• should’ve clarified… sorry i meant a FUTURE class 2 lane on Atlantic. Just surprised cause it wasn’t there last year. It’s a good idea for waterfront access but would require a major reconstruction of Atlantic beneath the BQE. Puzzled as to how it got on the map, and if its anything more than a pipedream of DOT.

  • Hilda

    …and Lafayette Avenue in Brooklyn still has the same dots indicating a future bike lane, just like in 2011. Geek that I am, I just checked my 2009 and 2010 maps just to see the differences. 

  • Mike

    It doesn’t mean future class 2 lane.  It means it’s a bike master plan route that might someday become a class 1, 2, or 3, or none of the above.

    When things like that suddenly appear on the map, it’s not uncommon that DOT proposes some version of them in the next year or two, but it doesn’t always happen either.

  • dave

    hope they update their GIS data soon also.  my iphone app needs a refresh.

  • J

    Bikeshare station location info is an absolute must for a city’s bike map. It may be challenging to do so in a way that isn’t too cluttered, but it must be there, and I’m sure people can figure it out.

    Also, I like that they’ve added greenway access points. This is especially useful on greenways where access is infrequent, such as the Hudson River Greenway in Northern Manhattan. Sadly, the access points on the UWS are confusing, as they sometimes are shown on the Greenway itself (W79, W148th), and sometimes at the nearest street which provides greenway access (W96th, W100th). This is confusing and should be made simpler. Otherwise it looks great. Heres to next years map showing lots of new green lines!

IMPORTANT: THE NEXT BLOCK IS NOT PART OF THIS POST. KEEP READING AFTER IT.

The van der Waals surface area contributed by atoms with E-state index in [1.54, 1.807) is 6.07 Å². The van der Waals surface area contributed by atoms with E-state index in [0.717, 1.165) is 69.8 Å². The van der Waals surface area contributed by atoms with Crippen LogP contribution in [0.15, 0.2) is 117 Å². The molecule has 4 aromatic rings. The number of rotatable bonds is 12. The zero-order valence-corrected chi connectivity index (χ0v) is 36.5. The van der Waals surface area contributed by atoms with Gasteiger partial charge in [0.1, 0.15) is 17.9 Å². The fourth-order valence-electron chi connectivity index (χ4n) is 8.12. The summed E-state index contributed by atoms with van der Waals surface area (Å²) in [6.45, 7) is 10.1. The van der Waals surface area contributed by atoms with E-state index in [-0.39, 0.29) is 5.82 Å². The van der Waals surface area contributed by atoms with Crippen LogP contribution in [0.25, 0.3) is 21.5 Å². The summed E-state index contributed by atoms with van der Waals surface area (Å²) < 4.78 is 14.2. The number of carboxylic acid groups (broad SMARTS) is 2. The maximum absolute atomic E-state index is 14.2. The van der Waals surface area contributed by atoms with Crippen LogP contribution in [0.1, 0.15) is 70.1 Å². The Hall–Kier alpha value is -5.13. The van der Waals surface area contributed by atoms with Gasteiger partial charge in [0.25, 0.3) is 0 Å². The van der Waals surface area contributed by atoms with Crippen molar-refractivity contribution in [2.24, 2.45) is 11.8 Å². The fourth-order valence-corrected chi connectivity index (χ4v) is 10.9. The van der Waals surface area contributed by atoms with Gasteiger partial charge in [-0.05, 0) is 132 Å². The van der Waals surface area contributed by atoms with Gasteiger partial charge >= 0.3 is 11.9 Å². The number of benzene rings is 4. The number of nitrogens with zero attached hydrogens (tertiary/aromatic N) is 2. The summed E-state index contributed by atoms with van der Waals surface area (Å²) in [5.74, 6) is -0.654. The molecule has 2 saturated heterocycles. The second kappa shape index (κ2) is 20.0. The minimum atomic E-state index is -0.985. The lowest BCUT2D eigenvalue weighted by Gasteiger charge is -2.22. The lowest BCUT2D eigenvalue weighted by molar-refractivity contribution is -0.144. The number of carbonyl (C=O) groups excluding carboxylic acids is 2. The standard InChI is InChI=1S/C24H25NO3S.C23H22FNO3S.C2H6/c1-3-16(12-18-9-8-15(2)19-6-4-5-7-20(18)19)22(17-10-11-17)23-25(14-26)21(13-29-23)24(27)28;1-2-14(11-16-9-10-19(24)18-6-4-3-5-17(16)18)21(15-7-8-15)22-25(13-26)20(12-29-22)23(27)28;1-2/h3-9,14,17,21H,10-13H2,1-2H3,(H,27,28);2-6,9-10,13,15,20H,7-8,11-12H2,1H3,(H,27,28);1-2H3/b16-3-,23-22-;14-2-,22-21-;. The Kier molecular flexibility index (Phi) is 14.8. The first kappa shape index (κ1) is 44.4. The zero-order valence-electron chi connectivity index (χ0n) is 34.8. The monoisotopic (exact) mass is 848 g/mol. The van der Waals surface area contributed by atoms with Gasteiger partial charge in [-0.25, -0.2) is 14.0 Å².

• Anonymous

    Thank you, guys, for your work.   

  • Rone

    anyone know where you can get the actual, physical map?

  • Call 311 and they will send you as many copies as you like.


DOT: NYC to Install Record Number of Protected Bike Lanes in 2015

Think DOT’s bicycle program has lost its mojo? Transportation Commissioner Polly Trottenberg begs to differ, and she made her case today at an event highlighting bike projects that are now in progress or have recently been completed. Last year, Bicycling Magazine named New York the best American city for biking, just nine months after Trottenberg took […]

Will de Blasio’s Bike Lane Network Keep Pace With Citi Bike Expansion?

A City Council hearing on bike infrastructure is about to get underway this afternoon, where council members will “focus on ways to improve” NYC bike infrastructure, according to a press release from Ydanis Rodriguez, the transportation chair. One issue that Transportation Alternatives will be highlighting at the hearing is the mismatch between the existing bike […]

The 2015 NYC Streetsies, Part 1

Welcome to the first installment of the 2015 NYC Streetsies. The votes are in, and today we’re looking back at how streets changed for walking, biking, and transit this year. Tomorrow will be all about the people who left a mark on the city’s streets. The Best Thing That Happened This Year Bike-share debuted two years ago […]